Jay Powell has mounted an increasingly forceful case for more fiscal stimulus in the US economy, sending a clear yet politically tricky message to Congress and the White House that the recovery could be in danger of faltering.
Mr Powell has been making some of the strongest arguments in favour of a deal, as Donald Trump’s administration and congressional Democrats try to forge a last ditch pre-electoral compromise to deliver a new economic rescue package worth about $2tn.
The Fed chair’s willingness to press openly for additional spending began several months ago, but it has taken on new importance as the US economy faces an inflection point.
Although the bounceback from the initial coronavirus shutdowns has been faster than expected, some key indicators — including in the labour market — have been showing signs of a slowdown, and the rebound is far from being complete, with millions still unemployed.
Without fiscal aid in the coming months, it is unclear that the economy can avoid stalling, or even suffering a new downturn, heading into 2021. This leaves the Fed to shoulder the entire burden of the US crisis response with imperfect tools.
If the government delivered “too little support” to the recovery, it would bring “unnecessary hardship”, Mr Powell said last week in a speech that offered some of his most detailed thinking on fiscal policy. “By contrast, the risks of overdoing it seem, for now, to be smaller,” he added.
Mr Powell’s appeals for a fiscal deal have a social dimension: he has noted that additional stimulus would be crucial to saving low-income and minority households disproportionately affected by both the virus and the recession. This would prevent the “tragic” risk of exacerbating existing disparities, he said last week, using emotionally loaded language unusual for the central bank.
“He’s pleading the case for the American public,” said Diane Swonk, chief economist at Grant Thornton in Chicago. “The economic conscience of Washington right now is coming out of the Fed,” she added.
There is a long history of Fed chairs opining on government policy. In the early 1970s, Arthur Burns pressed for wage and price controls, to the chagrin of Richard Nixon. Throughout most of their tenures Paul Volcker and Alan Greenspan advocated deficit reduction and balanced budgets, even though the latter gave guarded approval to George W Bush’s tax cuts.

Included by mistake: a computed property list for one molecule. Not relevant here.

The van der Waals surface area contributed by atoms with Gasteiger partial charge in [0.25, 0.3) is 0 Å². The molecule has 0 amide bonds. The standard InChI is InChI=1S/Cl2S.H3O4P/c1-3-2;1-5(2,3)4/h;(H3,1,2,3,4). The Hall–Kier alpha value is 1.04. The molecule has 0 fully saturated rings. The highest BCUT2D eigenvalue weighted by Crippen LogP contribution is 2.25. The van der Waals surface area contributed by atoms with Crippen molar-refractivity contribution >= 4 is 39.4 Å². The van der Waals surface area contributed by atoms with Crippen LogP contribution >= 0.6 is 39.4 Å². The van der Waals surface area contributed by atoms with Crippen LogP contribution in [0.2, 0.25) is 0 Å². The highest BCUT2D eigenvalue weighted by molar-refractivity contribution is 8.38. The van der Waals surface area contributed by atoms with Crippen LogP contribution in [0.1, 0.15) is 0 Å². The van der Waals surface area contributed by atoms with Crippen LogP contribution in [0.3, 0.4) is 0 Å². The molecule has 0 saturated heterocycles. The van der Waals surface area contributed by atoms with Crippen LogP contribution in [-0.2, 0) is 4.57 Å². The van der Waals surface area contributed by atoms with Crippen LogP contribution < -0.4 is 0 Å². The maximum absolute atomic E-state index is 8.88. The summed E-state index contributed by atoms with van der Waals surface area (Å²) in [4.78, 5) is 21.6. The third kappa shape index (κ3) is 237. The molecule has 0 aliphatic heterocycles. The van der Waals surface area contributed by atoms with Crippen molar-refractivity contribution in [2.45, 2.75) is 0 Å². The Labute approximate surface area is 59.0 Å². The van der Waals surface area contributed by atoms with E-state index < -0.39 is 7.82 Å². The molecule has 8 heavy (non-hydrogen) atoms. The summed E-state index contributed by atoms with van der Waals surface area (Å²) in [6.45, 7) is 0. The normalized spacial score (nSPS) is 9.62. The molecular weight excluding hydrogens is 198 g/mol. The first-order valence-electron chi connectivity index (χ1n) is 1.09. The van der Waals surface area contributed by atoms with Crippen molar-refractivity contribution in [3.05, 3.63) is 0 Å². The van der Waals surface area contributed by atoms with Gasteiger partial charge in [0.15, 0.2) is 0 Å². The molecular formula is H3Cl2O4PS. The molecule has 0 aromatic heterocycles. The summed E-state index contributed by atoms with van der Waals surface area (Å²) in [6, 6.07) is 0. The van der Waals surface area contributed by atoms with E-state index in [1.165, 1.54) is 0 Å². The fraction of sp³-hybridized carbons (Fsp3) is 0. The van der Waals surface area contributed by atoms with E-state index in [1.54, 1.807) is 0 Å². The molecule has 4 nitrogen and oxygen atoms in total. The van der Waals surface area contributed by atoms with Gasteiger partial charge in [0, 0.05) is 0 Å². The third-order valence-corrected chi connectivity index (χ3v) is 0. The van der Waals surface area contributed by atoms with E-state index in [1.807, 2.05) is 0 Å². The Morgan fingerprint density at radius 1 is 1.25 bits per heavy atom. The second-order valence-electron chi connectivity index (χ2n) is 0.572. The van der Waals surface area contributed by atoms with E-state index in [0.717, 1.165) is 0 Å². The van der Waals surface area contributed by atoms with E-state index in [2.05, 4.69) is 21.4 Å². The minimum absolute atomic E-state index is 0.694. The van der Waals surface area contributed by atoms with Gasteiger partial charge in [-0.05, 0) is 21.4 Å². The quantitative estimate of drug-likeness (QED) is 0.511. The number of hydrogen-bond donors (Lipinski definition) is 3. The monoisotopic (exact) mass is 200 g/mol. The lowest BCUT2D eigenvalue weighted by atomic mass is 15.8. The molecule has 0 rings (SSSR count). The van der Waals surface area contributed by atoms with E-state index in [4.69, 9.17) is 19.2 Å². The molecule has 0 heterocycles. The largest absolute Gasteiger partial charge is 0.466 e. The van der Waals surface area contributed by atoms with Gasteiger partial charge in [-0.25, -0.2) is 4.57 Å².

Ben Bernanke was more reticent, but did back fiscal support and passage of financial rescue legislation at the outset of the financial crisis. He later told Congress to increase the debt limit or risk a damaging sovereign default.
There are plenty of international parallels, including in advanced economies with independent central banks, says Roberto Perli, a Fed-watcher at Cornerstone Macro.
“It’s not unusual for central banks to try to push fiscal authorities to do their part. [Mario]Draghi did and [Christine] Lagarde is doing it constantly,” he said, referring to the former and current presidents of the European Central Bank.
“The overarching point is that Powell realises that monetary policy is not all-powerful, especially under the circumstances, and fiscal policy can help a lot. So he feels an obligation to incentivise people in Congress,” he added.
The Fed wants to avoid a scenario like the one that unfolded in the aftermath of the financial crisis, when an initial bout of stimulus was followed by a quick move towards fiscal retrenchment, prolonging the pain of the recovery.